“I can’t tell you how much it meant to ride that winner – a Group 1,” he concedes. “But at the same time, I honestly felt it was just my job and I did it well. Once I’d won, my thought was that I had another race coming and I had that straightaway in my mind. I’m a bit like Ryan Moore nowadays – I go past the line and then it’s done.”
On Europe’s Group 1 fringe
The rider, on the cusp of turning 38 at time of writing, has known success on some of the world’s biggest platforms. As Godolphin’s principal jockey for a time he won the G1 Dubai World Cup on African Story, the G1 Dubai Turf with Sajjhaa, and the G1 Champion Stakes at Ascot in tandem with Farhh. He landed the G1 Juddmonte International, too, on the 50/1 outsider Arabian Queen.
But there is no getting away from the fact that his G1 total is relatively small for a jockey of his talent and standing, so does it bother him?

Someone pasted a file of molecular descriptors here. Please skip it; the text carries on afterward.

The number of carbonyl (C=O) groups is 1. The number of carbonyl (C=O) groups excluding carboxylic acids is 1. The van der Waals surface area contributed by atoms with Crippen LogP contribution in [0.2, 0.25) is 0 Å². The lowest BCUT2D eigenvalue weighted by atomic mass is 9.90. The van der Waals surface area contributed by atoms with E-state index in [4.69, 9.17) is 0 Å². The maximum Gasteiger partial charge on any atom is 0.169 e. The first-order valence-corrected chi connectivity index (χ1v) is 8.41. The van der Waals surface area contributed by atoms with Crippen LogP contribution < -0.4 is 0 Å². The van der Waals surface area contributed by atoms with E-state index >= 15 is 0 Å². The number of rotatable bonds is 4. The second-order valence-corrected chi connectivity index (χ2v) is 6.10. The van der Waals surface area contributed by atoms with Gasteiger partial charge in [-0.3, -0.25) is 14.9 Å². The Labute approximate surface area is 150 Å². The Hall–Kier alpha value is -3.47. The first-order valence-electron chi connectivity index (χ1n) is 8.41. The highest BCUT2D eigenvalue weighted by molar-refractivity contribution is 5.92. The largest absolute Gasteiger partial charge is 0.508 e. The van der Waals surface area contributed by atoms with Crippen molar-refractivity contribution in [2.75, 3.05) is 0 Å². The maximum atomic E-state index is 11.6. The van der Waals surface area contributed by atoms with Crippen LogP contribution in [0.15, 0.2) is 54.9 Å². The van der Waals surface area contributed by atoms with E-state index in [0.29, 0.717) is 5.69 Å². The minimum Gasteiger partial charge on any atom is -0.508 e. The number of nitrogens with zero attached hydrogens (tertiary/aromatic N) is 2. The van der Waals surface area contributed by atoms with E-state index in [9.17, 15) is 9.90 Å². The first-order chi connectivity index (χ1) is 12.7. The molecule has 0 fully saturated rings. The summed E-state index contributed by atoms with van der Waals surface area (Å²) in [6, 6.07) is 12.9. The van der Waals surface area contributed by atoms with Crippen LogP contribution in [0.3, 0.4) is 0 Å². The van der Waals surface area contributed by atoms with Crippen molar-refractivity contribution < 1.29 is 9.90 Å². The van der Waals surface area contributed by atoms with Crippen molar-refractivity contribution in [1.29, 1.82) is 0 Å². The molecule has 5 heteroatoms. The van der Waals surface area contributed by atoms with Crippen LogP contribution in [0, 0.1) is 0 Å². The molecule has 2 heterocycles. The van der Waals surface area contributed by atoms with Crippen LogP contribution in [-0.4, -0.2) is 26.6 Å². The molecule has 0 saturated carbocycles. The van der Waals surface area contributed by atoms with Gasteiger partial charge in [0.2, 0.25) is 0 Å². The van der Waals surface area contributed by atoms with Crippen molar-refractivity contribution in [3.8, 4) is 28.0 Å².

“No, it doesn’t,” he says. “The way I think about it is I go all around Britain shopping for a few winners and at the end of the month the numbers are still big.”
He notes that he can go to a G1 and sit on a 66/1 no-hoper, a horse he might not have ridden before, or go to a minor track like Yarmouth for seven rides and pick up some wins. Winners pay the bills, after all.
“If I’m associated with a horse and know it has a chance, I’ll go to the Group 1,” he says. “The market in England on the one hand is very big but really it’s very small at the top end. If you’re not associated with a big stable or a big owner it’s very hard to ride Group winners. I have a small retainer but I’m really a freelance.”
That makes it tough for him to pick up European majors. In 2018, the John Gosden stable alone won 12 G1 races. Frankie Dettori rode seven of those, with Oisin Murphy collecting four thanks to his retainer with Qatar Racing. Throw into the mix the might of Godolphin’s handlers and Aidan O’Brien’s prolific G1-winning squad, with their own retained riders, and De Sousa is left on the fringe when it comes to the big events in his adopted home.